Cook with the Sun: Solar Oven Recipes

Sweltering summer temperatures can be a serious drag, but here at Earth911, we try to look at the glass half-full. An unseasonably warm summer may lead us to crank our air conditioners more than usual, but it can also hold the secret to energy-free cooking.

You may be familiar with solar ovens from whipping up s'mores other camping treats, but you can actually use these sun-powered wonders to cook just about anything - without using a single kilowatt-hour of electricity. Check out these five tasty recipes for a solar oven, and take advantage of summer heat by cooking with the power of the sun.

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Solar ovens consist of a system of reflectors and a cooking pot. The rest is up to your imagination! Once you have assembled or purchased your solar oven, you can use it to prepare hot meals in the backyard, at a campground or wherever your heart desires - even a sunny beach. Photo: Flickr/EBKauai

Choosing and using your solar oven

Basically, a solar oven consists of a system of reflectors and a cooking pot. The setup coverts the sun’s rays into heat energy to bake, boil or steam your next meal. In a solar oven, you can cook anything that you can cook in a conventional electric or gas oven and many meals that you can cook on the stove.

As an added bonus, heading outside to use a solar oven makes cooking your meals a fun-filled event for the whole family. The young (and young-at-heart) will love watching lunch slowly cook under the sun's rays, and your meals will be even tastier after you've had to work a little for them. Solar ovens are also easily portable, meaning you can cook a hot meal at the beach, park, campground or wherever your heart desires.

If you're the DIY type, you can easily make your own solar oven out of items like cardboard, a thermometer, foil, glass and black spray paint. Use these step-by-step instructions from Instructables, or check out this how-to video from aysproject to build your oven.

You can also opt for a store-bought solar oven. As you may expect, purchased models will cost a bit more than DIY alternatives, but they tend to heat up faster and reach higher temperatures. If you'd rather purchase a ready-made oven, check out the Global Sun Oven ($299) or the Solar Oven Society's Sport Solar Oven ($135 plus shipping).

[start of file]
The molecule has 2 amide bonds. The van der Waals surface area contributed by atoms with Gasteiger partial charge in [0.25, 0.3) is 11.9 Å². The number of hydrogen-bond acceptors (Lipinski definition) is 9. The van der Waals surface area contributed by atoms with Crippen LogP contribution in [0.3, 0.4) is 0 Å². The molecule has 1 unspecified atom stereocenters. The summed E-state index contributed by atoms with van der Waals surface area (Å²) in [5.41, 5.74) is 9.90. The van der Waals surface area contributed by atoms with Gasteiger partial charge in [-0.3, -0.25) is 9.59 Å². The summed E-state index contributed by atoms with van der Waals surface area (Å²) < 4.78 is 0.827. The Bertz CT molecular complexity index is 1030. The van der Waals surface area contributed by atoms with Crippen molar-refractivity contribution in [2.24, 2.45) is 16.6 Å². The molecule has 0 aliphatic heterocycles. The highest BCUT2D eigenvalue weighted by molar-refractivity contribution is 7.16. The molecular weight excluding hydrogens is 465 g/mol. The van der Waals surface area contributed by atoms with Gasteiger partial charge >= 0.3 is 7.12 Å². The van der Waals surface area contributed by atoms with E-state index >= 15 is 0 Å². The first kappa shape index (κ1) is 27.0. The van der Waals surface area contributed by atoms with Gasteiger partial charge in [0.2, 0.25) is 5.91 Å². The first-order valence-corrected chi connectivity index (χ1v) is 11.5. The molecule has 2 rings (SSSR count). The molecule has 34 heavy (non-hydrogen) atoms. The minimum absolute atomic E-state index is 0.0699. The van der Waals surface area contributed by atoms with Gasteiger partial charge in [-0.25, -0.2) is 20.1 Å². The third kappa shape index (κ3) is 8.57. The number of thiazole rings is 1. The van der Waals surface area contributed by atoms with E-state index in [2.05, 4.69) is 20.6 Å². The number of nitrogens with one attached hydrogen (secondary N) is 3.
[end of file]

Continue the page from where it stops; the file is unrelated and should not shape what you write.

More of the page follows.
No matter which model you choose, the cooking method for your solar oven remains about the same. Start by placing your oven in direct sunlight, and allow the internal temperature to reach at least 200 degrees Fahrenheit before placing your meal inside.

Think cooking with the sun takes all day? Think again. If you refocus the oven to follow the sun’s rays every 30 minutes, your cooking time will be similar to cooking with a conventional oven or stove. You can also use a solar oven for slow cooking, like a crock-pot. If your cooking pot does not have a lid, you may want to create some sort of makeshift cover to keep heat from escaping the pot - which can greatly increase cooking time.

Keep in mind that browning is unlikely in a solar oven due to lower temperatures and lack of air circulation. On the bright side, this means that you don't have to worry about your food getting dried out or burned. On the not-so-bright side, you probably won't achieve the crispiness or caramelization you could expect from a conventional oven. So, choose your recipes accordingly to avoid surprises.

As for cooking vessels, a dark, thin-walled pot with a lid works best, according to the makers of the Global Sun Oven. Dark pots change the sun's rays into heat energy, while shiny aluminum pots cause light to be reflected outward - reducing the oven’s temperature. Glass casserole dishes with lids will also do the trick.

NEXT: Solar oven recipes

Editor’s Note: Pictured foods are not actual prepared recipes but rather representations of main ingredients.

Mary Mazzoni

Based in the Phoenix metro area, Mary is a lifelong vegetarian and enjoys outdoor activities like hiking, biking and relaxing in the park. When she’s not outside, she’s probably watching baseball. She is a former assistant editor for Earth911.
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